What's going on?
New details emerged over the weekend of TikTok-owner ByteDance’s plans to expand its ecommerce business, in an effort to sweeten the deal ahead of its potential initial public offering.
What does this mean?
The runaway success of social media star TikTok and Chinese twin Douyin has helped make ByteDance one of the world’s most valuable private companies. But viral videos aren’t the extent of its ambitions: the company wants to use them to sell stuff too. So while ByteDance’s Chinese apps already hosted $26 billion worth of shopping and lifestyle spending last year, it’s currently hiring thousands of extra staff in a bid to turn that into $185 billion by 2022 (tweet this).
ByteDance is hoping that its addictive algorithms will allow it to make more money serving up ads and in-app purchases to Douyin’s 600 million daily users. And the company’s even more excited about the international potential: pilot TikTok partnerships with Walmart and Shopify are likely to be only the start.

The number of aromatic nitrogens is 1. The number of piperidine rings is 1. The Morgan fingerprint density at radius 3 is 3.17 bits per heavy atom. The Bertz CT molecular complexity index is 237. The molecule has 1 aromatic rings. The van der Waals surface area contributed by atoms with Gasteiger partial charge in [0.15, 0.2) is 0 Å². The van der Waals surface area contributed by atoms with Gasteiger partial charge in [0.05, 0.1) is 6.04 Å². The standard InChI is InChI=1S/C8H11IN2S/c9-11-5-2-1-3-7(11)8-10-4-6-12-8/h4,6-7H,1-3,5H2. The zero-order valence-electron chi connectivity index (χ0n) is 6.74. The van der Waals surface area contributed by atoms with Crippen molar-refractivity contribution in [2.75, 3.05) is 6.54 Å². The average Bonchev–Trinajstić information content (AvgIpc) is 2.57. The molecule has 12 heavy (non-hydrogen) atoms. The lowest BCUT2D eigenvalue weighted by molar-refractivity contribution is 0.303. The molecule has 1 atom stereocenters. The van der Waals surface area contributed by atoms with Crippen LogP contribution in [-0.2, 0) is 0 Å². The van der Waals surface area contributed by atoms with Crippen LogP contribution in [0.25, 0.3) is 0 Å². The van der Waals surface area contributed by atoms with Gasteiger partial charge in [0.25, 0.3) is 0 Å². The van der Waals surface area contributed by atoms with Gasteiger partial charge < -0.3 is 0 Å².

Why should I care?
The bigger picture: Chinese ecommerce is a big opportunity.
The world’s biggest retail market is increasingly moving online: 52% of sales in mainland China are expected to be completed virtually this year, compared to 28% in the UK and just 15% in the US. And there’s plenty of room for growth too: the majority of the Chinese population are still yet to make their first online purchase.
For markets: Everyone’s on tenterhooks.
ByteDance’s reported $250 billion valuation would make it worth more than Coca-Cola, and public investors everywhere are anxious to get their hands on the company’s stock. But it’s unclear whether ByteDance would be able to list shares in either New York or Hong Kong while appeasing authorities in both Washington and Beijing. That might be why the firm is keeping its plans for its stock market debut private for the time being…